Drystone walls are usually assembled from the stones and rocks that are at hand and, therefore, are a good guide to the underlying geology of an area. Differences in characteristics of rock (most notably pH) lead to different communities of plants and, to a lesser extent, animals, establishing on drystone walls. The wall’s wildlife is influenced also by other factors such as orientation of the wall, the altitude at which it is found as well as the manner in which it is constructed.
A close look at any long established wall often reveals that what looks like bare rock is covered almost entirely in mosaics and patchworks of lichen. The carboniferous limestone of the Craven area is a classic locality for ‘calcicolous’ lichens that love basic or alkaline substrates upon which to grow, but where there is acidic gritstone the lichen flora can be quite different in nature.
Nowell’s Limestone Moss is confined to seven sites all within the Yorkshire Dales, several of the sites being drystone walls in the vicinity of Pen-y-ghent. It is a brownish-green moss that forms dense cushions. The moss is named after John Nowell, who first discovered the species in 1866. It flowered that year, producing spores, but scientists had to wait over 130 years until 2003 to find fruiting bodies again. It is legally protected, being listed in Schedule 8 of the Wildlife and Countryside Act 1981 (as amended).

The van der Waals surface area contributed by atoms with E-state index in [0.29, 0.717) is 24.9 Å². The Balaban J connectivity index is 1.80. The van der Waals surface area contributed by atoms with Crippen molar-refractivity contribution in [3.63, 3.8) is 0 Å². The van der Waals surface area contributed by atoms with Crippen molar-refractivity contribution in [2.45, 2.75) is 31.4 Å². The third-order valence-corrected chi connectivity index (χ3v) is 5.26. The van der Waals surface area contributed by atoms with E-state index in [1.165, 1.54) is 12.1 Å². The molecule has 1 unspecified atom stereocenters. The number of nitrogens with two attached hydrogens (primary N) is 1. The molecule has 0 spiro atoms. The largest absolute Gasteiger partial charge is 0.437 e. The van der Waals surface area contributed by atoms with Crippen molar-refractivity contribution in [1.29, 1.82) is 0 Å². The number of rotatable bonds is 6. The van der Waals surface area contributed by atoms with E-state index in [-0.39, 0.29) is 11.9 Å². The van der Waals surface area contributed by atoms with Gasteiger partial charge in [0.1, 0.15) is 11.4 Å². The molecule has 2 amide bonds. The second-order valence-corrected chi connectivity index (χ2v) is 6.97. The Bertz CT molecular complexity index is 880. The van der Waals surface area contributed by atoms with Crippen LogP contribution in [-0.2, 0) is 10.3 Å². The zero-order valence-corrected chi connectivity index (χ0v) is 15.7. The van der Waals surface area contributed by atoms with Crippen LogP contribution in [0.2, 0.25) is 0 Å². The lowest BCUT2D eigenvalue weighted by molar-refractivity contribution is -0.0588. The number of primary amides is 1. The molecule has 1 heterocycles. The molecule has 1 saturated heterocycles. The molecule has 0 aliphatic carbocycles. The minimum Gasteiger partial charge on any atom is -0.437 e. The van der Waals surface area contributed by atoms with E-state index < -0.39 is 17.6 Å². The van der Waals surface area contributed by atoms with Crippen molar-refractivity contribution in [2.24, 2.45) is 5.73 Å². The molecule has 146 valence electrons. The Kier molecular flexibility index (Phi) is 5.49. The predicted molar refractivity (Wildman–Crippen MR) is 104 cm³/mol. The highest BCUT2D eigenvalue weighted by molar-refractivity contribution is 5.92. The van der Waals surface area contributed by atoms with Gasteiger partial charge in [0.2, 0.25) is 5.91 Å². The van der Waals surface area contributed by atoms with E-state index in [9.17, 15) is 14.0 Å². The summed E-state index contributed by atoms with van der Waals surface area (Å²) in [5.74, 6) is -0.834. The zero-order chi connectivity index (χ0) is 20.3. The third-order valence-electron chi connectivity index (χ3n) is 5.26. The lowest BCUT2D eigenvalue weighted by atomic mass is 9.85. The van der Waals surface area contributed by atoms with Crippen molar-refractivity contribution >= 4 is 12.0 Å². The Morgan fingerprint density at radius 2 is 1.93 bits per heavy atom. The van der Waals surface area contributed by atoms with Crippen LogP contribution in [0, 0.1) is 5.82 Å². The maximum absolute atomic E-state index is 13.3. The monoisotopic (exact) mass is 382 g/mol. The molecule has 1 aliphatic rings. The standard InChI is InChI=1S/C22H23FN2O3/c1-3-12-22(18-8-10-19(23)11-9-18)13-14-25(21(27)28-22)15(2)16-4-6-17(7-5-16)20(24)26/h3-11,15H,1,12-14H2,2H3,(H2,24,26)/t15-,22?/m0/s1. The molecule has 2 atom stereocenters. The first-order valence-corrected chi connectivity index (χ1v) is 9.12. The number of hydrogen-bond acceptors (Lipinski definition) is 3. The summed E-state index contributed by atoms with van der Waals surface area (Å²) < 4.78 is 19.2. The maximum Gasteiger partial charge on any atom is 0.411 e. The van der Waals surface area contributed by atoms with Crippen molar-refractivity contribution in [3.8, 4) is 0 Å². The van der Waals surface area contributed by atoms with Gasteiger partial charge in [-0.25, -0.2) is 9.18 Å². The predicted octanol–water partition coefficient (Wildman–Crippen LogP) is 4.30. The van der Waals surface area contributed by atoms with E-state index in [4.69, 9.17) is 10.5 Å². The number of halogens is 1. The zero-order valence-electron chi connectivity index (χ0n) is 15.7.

Plants that like to grow in cracks and crevices or on wall tops include Biting Stonecrop, and Herb-robert while, the small fern Wall-rue, grows exclusively on calcareous substrates such as limestone or in lime mortar.
The interiors of drystone walls are often filled with smaller rock and rubble and the spaces within can shelter animals such as the tiny Wall Whorl Snail and Mountain Whorl Snail as well as nesting birds like Wrens and mammals such as voles, mice, Stoats or Weasels.
Nowell’s Limestone Moss